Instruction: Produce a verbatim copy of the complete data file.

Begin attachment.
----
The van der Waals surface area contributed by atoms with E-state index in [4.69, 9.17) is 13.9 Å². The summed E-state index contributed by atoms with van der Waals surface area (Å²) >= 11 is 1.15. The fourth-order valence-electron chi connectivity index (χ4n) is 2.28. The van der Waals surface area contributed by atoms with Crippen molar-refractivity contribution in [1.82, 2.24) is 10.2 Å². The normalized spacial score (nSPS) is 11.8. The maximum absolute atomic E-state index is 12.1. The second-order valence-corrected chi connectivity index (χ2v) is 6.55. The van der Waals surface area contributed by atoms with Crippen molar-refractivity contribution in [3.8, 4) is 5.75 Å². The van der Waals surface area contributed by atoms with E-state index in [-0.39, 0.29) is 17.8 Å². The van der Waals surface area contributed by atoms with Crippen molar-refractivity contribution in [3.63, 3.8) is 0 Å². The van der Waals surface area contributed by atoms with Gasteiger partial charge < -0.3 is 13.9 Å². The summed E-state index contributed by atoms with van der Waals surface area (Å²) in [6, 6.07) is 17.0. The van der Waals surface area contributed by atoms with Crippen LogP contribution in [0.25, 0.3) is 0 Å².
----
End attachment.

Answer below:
The van der Waals surface area contributed by atoms with E-state index in [4.69, 9.17) is 13.9 Å². The summed E-state index contributed by atoms with van der Waals surface area (Å²) >= 11 is 1.15. The fourth-order valence-electron chi connectivity index (χ4n) is 2.28. The van der Waals surface area contributed by atoms with Crippen molar-refractivity contribution in [1.82, 2.24) is 10.2 Å². The normalized spacial score (nSPS) is 11.8. The maximum absolute atomic E-state index is 12.1. The second-order valence-corrected chi connectivity index (χ2v) is 6.55. The van der Waals surface area contributed by atoms with Crippen molar-refractivity contribution in [3.8, 4) is 5.75 Å². The van der Waals surface area contributed by atoms with E-state index in [-0.39, 0.29) is 17.8 Å². The van der Waals surface area contributed by atoms with Crippen molar-refractivity contribution in [3.63, 3.8) is 0 Å². The van der Waals surface area contributed by atoms with Gasteiger partial charge < -0.3 is 13.9 Å². The summed E-state index contributed by atoms with van der Waals surface area (Å²) in [6, 6.07) is 17.0. The van der Waals surface area contributed by atoms with Crippen LogP contribution in [0.25, 0.3) is 0 Å².